Q How to cope with lots of concurrent users
Rob – more productive to spread people over a number of areas. Optionally can relay chat. People chat more.
Q Key Drivers
Matt Furman – Always helps to get the CEO on-board! Got hooks in at the top level and trickles down from there.
Q Should you try and replicate existing buildings or do something new?
Rob – Do something new unless you have a specific need or want to mimic existing structures.
Just wanted to blog a little more about the VW SIG session.
The virtual worlds roadmap is being written by a group of VW enthusiasts, with representation from people like Intel, IBM, Electric Sheep company, Samsung and others. It’s goal is to be a casebook that documents past efforts (so that the industry does not collectively forget, as sometimes people attempt a problem that turns out to be too difficult with the current technology or user experience, which someone else may attempt again a few years later), lessons learnt and best practices. The effort is based around identifying major opportunities for virtual worlds and then analysing what the requirements are and what the barries are for their implementation. This is designed to be a lower level, more pragmatic ongoing approach, compared to the initial high level metaverse roadmap version originally undertaken. The point being that we all benefit in the industry if we can collectively understand what it will take for these opportunites to reach mass adoption. The groups are:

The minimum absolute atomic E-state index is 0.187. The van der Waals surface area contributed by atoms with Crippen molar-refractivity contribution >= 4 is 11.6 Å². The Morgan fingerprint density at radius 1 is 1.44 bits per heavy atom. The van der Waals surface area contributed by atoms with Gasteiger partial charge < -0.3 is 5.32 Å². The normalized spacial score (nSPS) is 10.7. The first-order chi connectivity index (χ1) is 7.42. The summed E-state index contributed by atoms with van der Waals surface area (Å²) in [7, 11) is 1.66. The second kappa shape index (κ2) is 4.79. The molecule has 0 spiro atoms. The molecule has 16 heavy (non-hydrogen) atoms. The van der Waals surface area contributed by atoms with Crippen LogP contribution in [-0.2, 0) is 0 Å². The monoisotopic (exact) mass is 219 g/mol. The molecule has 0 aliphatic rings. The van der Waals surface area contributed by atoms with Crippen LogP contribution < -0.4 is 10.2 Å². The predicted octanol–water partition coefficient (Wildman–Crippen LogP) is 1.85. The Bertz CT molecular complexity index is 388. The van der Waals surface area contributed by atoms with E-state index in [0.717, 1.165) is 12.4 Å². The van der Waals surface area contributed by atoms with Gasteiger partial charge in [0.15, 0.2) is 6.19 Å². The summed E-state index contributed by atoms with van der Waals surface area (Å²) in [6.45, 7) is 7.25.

Simulated Environments – Education and Entertainment
Paraverse, Mobile Reality, Mixed Reality (top rated)
One other that escapes me
Recently groups met in each category to establish a goal, current state of the industry, Key barries, Future uses and potential.
Next steps are: